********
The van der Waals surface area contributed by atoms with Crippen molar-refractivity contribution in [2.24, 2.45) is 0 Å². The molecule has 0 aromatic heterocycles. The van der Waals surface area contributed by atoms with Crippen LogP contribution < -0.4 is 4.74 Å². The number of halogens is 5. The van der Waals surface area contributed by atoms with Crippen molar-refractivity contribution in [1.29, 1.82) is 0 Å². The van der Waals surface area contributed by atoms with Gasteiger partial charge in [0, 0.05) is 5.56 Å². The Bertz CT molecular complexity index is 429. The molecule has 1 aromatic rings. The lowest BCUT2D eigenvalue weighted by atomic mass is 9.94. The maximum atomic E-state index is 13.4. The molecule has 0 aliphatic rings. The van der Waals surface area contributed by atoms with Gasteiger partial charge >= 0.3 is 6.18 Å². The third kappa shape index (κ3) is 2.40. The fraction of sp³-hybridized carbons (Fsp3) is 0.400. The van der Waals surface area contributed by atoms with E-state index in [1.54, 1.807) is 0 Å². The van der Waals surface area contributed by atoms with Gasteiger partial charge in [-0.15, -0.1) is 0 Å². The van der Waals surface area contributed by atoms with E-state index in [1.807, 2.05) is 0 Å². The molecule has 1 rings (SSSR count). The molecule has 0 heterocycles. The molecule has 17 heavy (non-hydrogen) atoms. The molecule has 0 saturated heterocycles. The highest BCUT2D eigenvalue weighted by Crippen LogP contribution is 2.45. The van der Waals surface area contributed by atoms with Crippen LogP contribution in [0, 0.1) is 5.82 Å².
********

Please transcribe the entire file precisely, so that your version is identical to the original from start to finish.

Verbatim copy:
The van der Waals surface area contributed by atoms with Crippen molar-refractivity contribution in [2.24, 2.45) is 0 Å². The molecule has 0 aromatic heterocycles. The van der Waals surface area contributed by atoms with Crippen LogP contribution < -0.4 is 4.74 Å². The number of halogens is 5. The van der Waals surface area contributed by atoms with Crippen molar-refractivity contribution in [1.29, 1.82) is 0 Å². The van der Waals surface area contributed by atoms with Gasteiger partial charge in [0, 0.05) is 5.56 Å². The Bertz CT molecular complexity index is 429. The molecule has 1 aromatic rings. The lowest BCUT2D eigenvalue weighted by atomic mass is 9.94. The maximum atomic E-state index is 13.4. The molecule has 0 aliphatic rings. The van der Waals surface area contributed by atoms with Gasteiger partial charge >= 0.3 is 6.18 Å². The third kappa shape index (κ3) is 2.40. The fraction of sp³-hybridized carbons (Fsp3) is 0.400. The van der Waals surface area contributed by atoms with E-state index in [1.54, 1.807) is 0 Å². The van der Waals surface area contributed by atoms with Gasteiger partial charge in [-0.15, -0.1) is 0 Å². The van der Waals surface area contributed by atoms with E-state index in [1.807, 2.05) is 0 Å². The molecule has 1 rings (SSSR count). The molecule has 0 heterocycles. The molecule has 17 heavy (non-hydrogen) atoms. The molecule has 0 saturated heterocycles. The highest BCUT2D eigenvalue weighted by Crippen LogP contribution is 2.45. The van der Waals surface area contributed by atoms with Crippen LogP contribution in [0, 0.1) is 5.82 Å².